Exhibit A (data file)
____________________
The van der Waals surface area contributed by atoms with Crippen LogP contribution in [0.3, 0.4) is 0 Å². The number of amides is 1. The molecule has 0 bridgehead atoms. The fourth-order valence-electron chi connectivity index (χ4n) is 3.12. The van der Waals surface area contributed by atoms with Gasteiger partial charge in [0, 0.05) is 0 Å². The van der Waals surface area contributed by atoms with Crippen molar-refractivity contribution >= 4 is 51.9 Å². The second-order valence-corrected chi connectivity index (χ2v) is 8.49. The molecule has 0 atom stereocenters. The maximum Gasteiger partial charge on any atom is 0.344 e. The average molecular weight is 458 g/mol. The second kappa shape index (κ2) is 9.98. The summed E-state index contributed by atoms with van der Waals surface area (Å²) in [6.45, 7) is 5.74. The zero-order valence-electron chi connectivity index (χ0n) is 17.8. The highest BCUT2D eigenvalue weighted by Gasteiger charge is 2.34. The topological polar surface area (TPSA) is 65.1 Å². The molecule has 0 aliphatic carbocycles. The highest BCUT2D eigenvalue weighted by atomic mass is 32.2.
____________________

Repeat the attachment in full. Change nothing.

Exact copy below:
The van der Waals surface area contributed by atoms with Crippen LogP contribution in [0.3, 0.4) is 0 Å². The number of amides is 1. The molecule has 0 bridgehead atoms. The fourth-order valence-electron chi connectivity index (χ4n) is 3.12. The van der Waals surface area contributed by atoms with Gasteiger partial charge in [0, 0.05) is 0 Å². The van der Waals surface area contributed by atoms with Crippen molar-refractivity contribution >= 4 is 51.9 Å². The second-order valence-corrected chi connectivity index (χ2v) is 8.49. The molecule has 0 atom stereocenters. The maximum Gasteiger partial charge on any atom is 0.344 e. The average molecular weight is 458 g/mol. The second kappa shape index (κ2) is 9.98. The summed E-state index contributed by atoms with van der Waals surface area (Å²) in [6.45, 7) is 5.74. The zero-order valence-electron chi connectivity index (χ0n) is 17.8. The highest BCUT2D eigenvalue weighted by Gasteiger charge is 2.34. The topological polar surface area (TPSA) is 65.1 Å². The molecule has 0 aliphatic carbocycles. The highest BCUT2D eigenvalue weighted by atomic mass is 32.2.